Obverse. Photo © Heritage Auctions
  • 5 Cents 1946-1947, KM# 39a, Canada, George VI
  • 5 Cents 1946-1947, KM# 39a, Canada, George VI
  • 5 Cents 1946-1947, KM# 39a, Canada, George VI, Maple leaf, minted in 1948

In 1948, India was granted independence from the British Empire. Because of this, the words "ET IND IMP" (And Emperor of India) had to be removed from all obverse coin dies. There was a demand for new 1948 coins, but delays in the manufacture of the updated dies forced the Mint into a second production run using the 1947 dies. To differentiate regular 1947 coins from the second production run a small maple leaf was engraved to the right of the date on the reverse dies.


Bare head of George VI facing left, surrounded by the legend, an abbreviated translation of “George VI by the Grace of God, King and Emperor of India”.

George VI (1895–1952) was King of the United Kingdom and the Dominions of the British Commonwealth from 11 December 1936 until his death. He was the last Emperor of India and the first Head of the Commonwealth.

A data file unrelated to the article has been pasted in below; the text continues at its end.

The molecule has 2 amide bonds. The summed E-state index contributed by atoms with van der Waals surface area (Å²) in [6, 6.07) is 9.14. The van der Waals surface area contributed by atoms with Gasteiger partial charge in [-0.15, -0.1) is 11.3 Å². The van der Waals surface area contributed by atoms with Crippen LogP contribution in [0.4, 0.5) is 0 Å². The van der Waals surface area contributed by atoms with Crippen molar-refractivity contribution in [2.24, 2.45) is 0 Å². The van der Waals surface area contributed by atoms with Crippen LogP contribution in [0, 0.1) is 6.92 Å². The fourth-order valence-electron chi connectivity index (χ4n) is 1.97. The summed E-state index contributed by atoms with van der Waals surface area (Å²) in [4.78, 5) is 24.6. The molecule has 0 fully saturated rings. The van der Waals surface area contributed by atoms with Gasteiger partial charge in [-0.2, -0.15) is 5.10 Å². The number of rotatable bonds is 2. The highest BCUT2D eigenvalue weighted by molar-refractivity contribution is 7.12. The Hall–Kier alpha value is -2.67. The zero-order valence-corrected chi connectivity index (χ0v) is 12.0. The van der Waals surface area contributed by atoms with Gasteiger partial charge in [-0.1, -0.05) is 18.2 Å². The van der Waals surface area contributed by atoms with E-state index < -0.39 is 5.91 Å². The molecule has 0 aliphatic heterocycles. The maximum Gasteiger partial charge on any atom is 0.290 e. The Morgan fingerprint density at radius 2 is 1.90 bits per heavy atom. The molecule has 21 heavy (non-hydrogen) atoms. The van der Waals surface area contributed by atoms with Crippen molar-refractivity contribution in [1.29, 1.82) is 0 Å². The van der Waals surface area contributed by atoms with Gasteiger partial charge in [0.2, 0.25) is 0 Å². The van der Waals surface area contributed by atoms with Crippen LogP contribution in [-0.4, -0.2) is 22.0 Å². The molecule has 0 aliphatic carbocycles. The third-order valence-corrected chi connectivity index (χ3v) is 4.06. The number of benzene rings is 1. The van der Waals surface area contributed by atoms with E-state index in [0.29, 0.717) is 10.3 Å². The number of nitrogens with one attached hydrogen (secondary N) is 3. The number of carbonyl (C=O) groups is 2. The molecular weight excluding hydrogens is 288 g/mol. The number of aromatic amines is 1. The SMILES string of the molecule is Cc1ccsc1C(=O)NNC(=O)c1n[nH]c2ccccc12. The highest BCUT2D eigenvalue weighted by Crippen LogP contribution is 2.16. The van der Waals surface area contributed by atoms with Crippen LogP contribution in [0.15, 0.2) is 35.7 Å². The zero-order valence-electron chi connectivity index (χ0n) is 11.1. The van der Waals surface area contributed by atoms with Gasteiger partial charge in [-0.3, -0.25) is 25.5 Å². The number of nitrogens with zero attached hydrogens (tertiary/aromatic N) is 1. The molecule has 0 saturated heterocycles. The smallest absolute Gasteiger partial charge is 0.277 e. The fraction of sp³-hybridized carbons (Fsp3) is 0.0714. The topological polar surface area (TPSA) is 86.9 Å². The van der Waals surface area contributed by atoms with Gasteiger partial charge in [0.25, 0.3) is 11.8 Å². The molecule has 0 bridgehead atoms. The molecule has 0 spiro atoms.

As the second son of King George V, he was not expected to inherit the throne and spent his early life in the shadow of his elder brother, Edward. George's elder brother ascended the throne as Edward VIII upon the death of their father in 1936. However, later that year Edward revealed his desire to marry divorced American socialite Wallis Simpson. British Prime Minister Stanley Baldwin advised Edward that for political and religious reasons he could not marry a divorced woman and remain king. Edward abdicated in order to marry, and George ascended the throne as the third monarch of the House of Windsor.

Engraver: Thomas Humphrey Paget



Depicts a beaver (left) on a rock in a river, over the country name and date, facial value above, flanked on both sides by a maple leaf.

The beaver (genus Castor) is a large, primarily nocturnal, semiaquatic rodent. Beavers are known for building dams, canals, and lodges (homes). Their colonies create one or more dams to provide still, deep water to protect against predators, and to float food and building material.

All 1937 5 cent coins included a dot to the right of the date, so this is not considered a variety. The designer felt the dot was needed to balance the design due to lean of the 7 creating a bigger gap to the right than the left of the date.

Engraver: George Edward Kruger Gray



5 Cents

KM# 39a Schön# 33a
Material Nickel
Weight 4.54 g
Diameter 21.234 mm
Thickness 1.7 mm
Shape polygon
Sides 12
Alignment Medal
Royal Canadian Mint (RCM)

Related coins

Silver, 1.167 g, ⌀ 15.494 mm

Silver, 1.167 g, ⌀ 15.494 mm

Silver, 1.167 g, ⌀ 15.494 mm